26. ^ Richardson, Jeff (August 30, 2015). "Denali to be restored as name of North America's tallest mountain". Fairbanks Daily News-Miner. Retrieved August 30, 2015. 
  27. ^ "President Obama OKs renaming of Mount McKinley to Denali". Alaska Dispatch News. August 30, 2015. Retrieved August 30, 2015. 
  28. ^ Matthew Smith - "Murkowski thanks Obama for restoring Denali", (video) Alaska Public Radio, KNOM, Nome, August 31, 2015. Retrieved 2015-09-01
  29. ^ Michael A. Memoli - "Mt. McKinley, America's Tallest Peak, is Getting Back its Original Name: Denali", Los Angeles Times, August 30, 2015. Retrieved 2015-09-1
  30. ^ "Ohio lawmakers slam Obama plans to rename Mt. McKinley 'Denali' during Alaska trip". Fox News. August 31, 2015. Retrieved August 31, 2015. 
  31. ^ Glionna, John M. (August 31, 2015). "It's back to Denali, but some McKinley supporters may be in denial". Los Angeles Times. Retrieved August 31, 2015. 
  32. ^ "Ohio Gov. Kasich opposes changing name of Mount McKinley". KTUU. Associated Press. August 31, 2015. Retrieved August 31, 2015. 
  33. ^ Weigel, David (August 31, 2015). "This Ohio GOP congressman is going to fight the Mt. McKinley name change". The Washington Post. Retrieved September 1, 2015. 
  34. ^ Martinson, Erica (August 30, 2015). "McKinley no more: North America's tallest peak to be renamed Denali". Alaska Dispatch News. Retrieved September 2, 2015. 
  35. ^ Kari, James. 1981. Native names celebrate the mountain's grandeur. Now in the North, February.
  36. ^ Robert Hedin and Gary Holthaus (1989), Alaska: Reflections on Land and Spirit, p. 95
  37. ^ a b Kari, James (2003), Names for Denali/Mt. McKinley in Alaska Native Languages, pp.211-213.
  38. ^ Thiessen, Mark (2015-08-31). "Renaming Mount McKinley to Denali: 9 questions answered". Associated Press. Retrieved 2 September 2015. 
  39. ^ Beckey 1993, p. 42.
  40. ^ a b Beckey 1993, p. 44.
  41. ^ Beckey 1993, p. 47.
  42. ^ Sherwonit, Bill (2000-10-01). Denali: A Literary Anthology. Seattle: The Mountaineers Books. p. 9. ISBN 0-89886-710-X.  See, particularly, chapter 4 (pages 52–61): "Discoveries in Alaska", 1897, by William A. Dickey.
  43. ^ "Denali National Park Quarter". National Park Quarters. Retrieved 2013-03-17.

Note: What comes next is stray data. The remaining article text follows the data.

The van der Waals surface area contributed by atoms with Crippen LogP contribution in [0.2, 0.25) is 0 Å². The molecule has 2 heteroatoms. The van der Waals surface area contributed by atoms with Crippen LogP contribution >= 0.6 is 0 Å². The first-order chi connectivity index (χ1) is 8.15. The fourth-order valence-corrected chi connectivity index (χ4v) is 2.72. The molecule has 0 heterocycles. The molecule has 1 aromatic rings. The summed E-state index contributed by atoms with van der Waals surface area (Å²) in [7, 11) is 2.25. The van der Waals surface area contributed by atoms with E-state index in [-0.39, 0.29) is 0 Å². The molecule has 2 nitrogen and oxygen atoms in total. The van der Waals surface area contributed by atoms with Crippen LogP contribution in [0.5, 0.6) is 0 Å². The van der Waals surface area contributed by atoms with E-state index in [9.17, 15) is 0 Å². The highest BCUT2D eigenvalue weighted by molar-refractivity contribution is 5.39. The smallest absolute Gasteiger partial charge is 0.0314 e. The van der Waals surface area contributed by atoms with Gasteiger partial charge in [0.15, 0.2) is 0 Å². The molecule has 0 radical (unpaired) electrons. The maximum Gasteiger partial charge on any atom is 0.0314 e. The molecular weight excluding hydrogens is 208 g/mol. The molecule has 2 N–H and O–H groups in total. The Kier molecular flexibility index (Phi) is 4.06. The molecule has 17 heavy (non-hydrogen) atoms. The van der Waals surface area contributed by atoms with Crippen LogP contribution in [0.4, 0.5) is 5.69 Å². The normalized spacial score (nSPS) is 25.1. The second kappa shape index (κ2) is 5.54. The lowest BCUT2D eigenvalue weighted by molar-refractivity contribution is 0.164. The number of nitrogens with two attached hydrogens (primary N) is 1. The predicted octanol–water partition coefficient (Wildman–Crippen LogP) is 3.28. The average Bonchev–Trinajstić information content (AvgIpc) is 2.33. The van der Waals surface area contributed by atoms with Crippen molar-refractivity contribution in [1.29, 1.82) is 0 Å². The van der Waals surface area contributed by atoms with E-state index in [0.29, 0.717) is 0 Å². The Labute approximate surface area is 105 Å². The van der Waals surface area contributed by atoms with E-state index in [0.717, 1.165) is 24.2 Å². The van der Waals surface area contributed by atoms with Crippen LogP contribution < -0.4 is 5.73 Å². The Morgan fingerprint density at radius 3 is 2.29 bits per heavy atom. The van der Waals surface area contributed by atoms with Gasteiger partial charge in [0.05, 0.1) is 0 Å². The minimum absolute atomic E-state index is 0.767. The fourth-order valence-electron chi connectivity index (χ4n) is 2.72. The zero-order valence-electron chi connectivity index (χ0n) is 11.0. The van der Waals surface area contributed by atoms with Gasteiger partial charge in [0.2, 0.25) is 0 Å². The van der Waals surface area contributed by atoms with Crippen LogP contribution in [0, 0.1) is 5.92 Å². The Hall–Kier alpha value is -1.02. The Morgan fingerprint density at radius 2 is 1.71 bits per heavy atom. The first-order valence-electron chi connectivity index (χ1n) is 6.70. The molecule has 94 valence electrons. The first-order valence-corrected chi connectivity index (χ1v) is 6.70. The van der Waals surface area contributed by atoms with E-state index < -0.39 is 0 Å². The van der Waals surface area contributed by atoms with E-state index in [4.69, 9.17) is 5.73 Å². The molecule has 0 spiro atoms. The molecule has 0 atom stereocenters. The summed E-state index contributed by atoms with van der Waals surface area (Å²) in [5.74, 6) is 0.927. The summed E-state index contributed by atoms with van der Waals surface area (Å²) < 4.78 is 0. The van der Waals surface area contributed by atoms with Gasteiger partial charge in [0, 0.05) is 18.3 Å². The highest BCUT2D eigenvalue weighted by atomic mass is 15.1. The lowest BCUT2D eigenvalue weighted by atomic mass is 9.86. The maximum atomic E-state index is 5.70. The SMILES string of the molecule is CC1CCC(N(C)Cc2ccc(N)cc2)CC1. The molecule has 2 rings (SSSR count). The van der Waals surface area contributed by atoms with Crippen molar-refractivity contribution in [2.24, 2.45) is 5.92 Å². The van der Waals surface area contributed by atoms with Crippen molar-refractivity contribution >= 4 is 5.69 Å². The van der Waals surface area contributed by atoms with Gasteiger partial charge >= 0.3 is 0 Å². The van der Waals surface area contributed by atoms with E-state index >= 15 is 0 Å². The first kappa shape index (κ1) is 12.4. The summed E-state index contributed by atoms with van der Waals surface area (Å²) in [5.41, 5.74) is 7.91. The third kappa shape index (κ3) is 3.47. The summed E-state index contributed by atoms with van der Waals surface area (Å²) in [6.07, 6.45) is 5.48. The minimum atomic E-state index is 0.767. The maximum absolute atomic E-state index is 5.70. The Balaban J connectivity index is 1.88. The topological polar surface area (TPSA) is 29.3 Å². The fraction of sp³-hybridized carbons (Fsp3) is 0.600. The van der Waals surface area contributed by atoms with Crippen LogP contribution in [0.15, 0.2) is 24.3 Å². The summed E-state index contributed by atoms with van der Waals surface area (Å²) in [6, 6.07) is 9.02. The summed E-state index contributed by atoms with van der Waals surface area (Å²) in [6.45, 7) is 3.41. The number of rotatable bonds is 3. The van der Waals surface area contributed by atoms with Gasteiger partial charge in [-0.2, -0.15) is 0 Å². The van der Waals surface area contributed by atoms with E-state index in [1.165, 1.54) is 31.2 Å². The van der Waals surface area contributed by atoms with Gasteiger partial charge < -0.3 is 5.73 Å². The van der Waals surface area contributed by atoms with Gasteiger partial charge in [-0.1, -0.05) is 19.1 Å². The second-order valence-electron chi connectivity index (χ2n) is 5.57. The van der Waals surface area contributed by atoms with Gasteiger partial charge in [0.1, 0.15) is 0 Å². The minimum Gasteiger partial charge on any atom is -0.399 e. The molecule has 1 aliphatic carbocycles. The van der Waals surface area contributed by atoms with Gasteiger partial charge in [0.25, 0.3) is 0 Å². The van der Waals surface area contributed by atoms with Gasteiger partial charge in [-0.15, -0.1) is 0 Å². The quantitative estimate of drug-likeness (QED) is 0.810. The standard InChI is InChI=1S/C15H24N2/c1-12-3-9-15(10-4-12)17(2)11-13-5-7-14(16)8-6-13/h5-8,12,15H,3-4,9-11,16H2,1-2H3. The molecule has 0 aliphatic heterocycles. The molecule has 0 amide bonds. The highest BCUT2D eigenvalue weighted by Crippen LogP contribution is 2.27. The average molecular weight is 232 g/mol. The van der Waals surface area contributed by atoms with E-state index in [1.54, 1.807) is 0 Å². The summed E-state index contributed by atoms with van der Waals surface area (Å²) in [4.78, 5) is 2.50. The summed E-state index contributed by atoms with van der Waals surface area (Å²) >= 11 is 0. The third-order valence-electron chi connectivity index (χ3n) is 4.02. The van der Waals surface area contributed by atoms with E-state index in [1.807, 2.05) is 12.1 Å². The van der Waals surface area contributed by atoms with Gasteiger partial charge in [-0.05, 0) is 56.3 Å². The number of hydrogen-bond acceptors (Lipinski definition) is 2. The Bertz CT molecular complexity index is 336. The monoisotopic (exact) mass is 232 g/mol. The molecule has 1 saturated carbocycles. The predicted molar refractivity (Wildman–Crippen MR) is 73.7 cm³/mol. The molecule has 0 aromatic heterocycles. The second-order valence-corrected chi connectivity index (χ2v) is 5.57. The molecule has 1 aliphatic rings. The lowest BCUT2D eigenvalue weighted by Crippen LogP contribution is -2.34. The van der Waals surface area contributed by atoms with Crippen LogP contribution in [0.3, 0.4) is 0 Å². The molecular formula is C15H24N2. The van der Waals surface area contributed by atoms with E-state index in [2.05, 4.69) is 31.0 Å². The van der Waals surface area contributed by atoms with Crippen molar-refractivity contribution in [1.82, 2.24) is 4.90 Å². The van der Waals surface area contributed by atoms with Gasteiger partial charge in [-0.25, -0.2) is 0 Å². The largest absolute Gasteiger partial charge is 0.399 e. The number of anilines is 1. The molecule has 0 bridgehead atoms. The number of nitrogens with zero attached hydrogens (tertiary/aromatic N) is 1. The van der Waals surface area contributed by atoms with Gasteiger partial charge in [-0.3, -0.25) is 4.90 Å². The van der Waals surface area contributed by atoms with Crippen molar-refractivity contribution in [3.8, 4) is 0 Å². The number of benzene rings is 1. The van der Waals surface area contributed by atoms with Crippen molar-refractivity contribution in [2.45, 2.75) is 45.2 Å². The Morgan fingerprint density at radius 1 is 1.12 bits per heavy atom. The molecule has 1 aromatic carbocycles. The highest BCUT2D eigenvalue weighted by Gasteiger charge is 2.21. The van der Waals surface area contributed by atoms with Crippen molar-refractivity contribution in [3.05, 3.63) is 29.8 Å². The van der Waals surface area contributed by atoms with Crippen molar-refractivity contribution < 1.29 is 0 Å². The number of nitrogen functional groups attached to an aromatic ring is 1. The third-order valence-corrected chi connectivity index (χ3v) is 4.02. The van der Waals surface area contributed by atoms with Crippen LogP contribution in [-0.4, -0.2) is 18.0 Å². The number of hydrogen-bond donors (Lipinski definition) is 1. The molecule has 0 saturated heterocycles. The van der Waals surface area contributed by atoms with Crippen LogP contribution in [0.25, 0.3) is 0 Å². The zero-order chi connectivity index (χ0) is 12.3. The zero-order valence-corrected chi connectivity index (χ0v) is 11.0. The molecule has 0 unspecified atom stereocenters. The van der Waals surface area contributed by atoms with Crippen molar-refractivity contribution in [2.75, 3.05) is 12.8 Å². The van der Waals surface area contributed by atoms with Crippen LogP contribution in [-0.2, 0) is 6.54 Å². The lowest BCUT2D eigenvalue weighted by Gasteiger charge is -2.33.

44. ^ Beckey 1993, p. 139.
  45. ^ Coombs & Washburn 1997, p. 26.
  46. ^ Glickman, Joe (August 24, 2003). "Man Against the Great One". New York Times. Retrieved 2010-09-25. 
  47. ^ a b Borneman, Walter R. (2003). Alaska: Saga of a Bold Land. HarperCollins. ISBN 0-06-050306-8. Retrieved 2013-02-13. 
  48. ^ Stuck, Hudson. The Ascent of Denali.
  49. ^ Verschoth, Anita (March 28, 1977). "Mount Mckinley On Cross-country Skis And Other High Old Tales". Sports Illustrated. Retrieved 2013-03-18. 
  50. ^ Waterman 1998, p. 31.
  51. ^ a b c d "Historical Timeline". Denali National Park and Preserve. National Park Service. Retrieved 2010-09-25. 
  52. ^ "Denali (Mount McKinley)". Retrieved 2013-03-21. 
  53. ^ a b "Cassin Ridge" (PDF). Retrieved 2013-02-16. 
  54. ^ "[1]"
  55. ^ Geiger, John (2009). The Third Man Factor. Weinstein Books. p. 109. ISBN 978-1-60286-116-9. Retrieved 2013-03-21. 
  56. ^ "Climb Mount McKinley, Alaska". National Geographic. Retrieved 2013-03-21. 
  57. ^ Freedman, Lew. "First Winter Ascent of Mt. Mckinley in 1967". Alaska Sports Hall of Fame. Retrieved 2013-03-21. 
  58. ^ Tabor, James M. (2007). Forever on the Mountain: The Truth Behind One of Mountaineering's Most Controversial and Mysterious Disasters. W. W. Norton. ISBN 0-393-06174-4. 
  59. ^ Babcock, Jeffrey T. (2012). Should I Not Return: The Most Controversial Tragedy in the History of North American Mountaineering!. Publication Consultants. ISBN 978-1-59433-270-8. 
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External links